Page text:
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The Czech Republic will probably take another step in one of Europe’s most aggressive monetary tightening campaigns and outline a path for more interest-rate hikes as inflation overshadows worries about the pandemic.

With an overheating labor market and an inflation rate that’s already testing the central bank’s tolerance, officials are concerned that supply-chain bottlenecks and high commodity prices may push consumer prices even higher.

The policy panel, which raised the key interest rate in June by a quarter point, is expected to do so again to 0.75% on Thursday.

“Labor shortages have become a real issue for businesses, strengthening inflation risks,” said Mai Doan, a London-based economist at Bank of America Corp., who predicts three hikes by the end of the year and five more in 2022. “The current backdrop is not very far from the pre-Covid situation.”

The country of 10.7 million people has more job vacancies than those without work even after a hard four-month lockdown that ended this spring. Inflation has remained above the 2% target throughout the pandemic, and pent-up demand is now adding pressure on prices.

Read more: Top Czech Rate Setter Challenges View of ‘Transitory’ Inflation

The hawkish approach — also shared by Hungary, whose central bank delivered its second rate hike last week — contrasts with prolonged monetary stimulus in the euro area and neighboring Poland, where central banks say current inflation pressures will ease with time.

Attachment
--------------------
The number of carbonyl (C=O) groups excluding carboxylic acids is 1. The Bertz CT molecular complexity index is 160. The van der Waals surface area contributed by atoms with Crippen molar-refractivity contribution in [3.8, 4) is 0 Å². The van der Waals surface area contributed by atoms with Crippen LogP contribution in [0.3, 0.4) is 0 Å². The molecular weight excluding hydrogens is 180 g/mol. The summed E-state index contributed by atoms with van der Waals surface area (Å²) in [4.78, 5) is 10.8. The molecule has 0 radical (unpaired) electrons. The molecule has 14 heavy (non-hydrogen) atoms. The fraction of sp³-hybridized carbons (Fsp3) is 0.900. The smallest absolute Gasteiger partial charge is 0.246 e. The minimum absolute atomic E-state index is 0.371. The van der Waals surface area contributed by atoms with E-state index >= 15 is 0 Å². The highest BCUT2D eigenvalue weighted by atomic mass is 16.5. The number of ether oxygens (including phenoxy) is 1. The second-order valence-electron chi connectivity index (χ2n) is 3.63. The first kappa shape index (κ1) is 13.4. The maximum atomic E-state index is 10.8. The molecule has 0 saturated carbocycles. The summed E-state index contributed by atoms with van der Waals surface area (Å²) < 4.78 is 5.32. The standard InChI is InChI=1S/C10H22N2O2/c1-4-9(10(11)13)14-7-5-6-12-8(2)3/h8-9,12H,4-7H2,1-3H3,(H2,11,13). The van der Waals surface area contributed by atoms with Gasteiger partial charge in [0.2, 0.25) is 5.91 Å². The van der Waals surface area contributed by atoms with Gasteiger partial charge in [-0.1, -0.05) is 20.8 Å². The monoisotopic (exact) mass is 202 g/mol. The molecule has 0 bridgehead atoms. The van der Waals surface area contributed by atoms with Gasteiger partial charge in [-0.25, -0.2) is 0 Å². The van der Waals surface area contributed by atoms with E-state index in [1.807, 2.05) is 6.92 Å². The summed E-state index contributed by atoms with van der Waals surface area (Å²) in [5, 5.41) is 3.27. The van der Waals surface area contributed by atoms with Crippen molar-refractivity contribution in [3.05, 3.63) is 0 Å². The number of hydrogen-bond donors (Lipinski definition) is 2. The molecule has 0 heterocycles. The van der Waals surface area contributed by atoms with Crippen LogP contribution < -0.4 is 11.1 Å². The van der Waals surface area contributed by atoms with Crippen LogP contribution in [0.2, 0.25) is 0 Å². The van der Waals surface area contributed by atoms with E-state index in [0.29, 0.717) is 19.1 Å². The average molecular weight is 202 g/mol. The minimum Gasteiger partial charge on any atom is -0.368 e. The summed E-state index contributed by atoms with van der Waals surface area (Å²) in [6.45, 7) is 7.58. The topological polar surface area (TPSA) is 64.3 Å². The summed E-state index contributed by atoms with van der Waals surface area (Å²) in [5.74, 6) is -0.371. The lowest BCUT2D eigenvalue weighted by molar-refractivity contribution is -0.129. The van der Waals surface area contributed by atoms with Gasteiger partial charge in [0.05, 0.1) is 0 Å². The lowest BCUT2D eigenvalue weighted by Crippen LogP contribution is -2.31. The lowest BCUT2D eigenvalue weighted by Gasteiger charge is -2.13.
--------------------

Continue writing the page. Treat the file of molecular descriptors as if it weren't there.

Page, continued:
Policy makers in Prague have earned a reputation for making fast and bold moves to manage inflation. When the pandemic hit the Europe last year, they cut interest rates by the most in the European Union, reversing the bloc’s biggest campaign of increases during the previous three years.

Governor Jiri Rusnok was quoted as saying he favored a rate increase in August, and Deputy Governor Tomas Nidetzky said last week he “can imagine” raising rates at each subsequent policy meeting until new factors emerge that will stop the cycle.

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The central bank will also present its quarterly update of economic forecasts on Thursday, which will outline the future rate path. The previous outlook implied three quarter-point increases in total for this year.

Money-market bets show investors are positioned for at least three hikes this year and a total of five increases over the next 12 months.

“Economic development is favorable, inflation remains high, with an outlook for further acceleration,” Jiri Polansky, an analyst at Erste Group Bank AG’s Czech unit Ceska Sporitelna. “Also, the pandemic situation still isn’t worsening significantly.”

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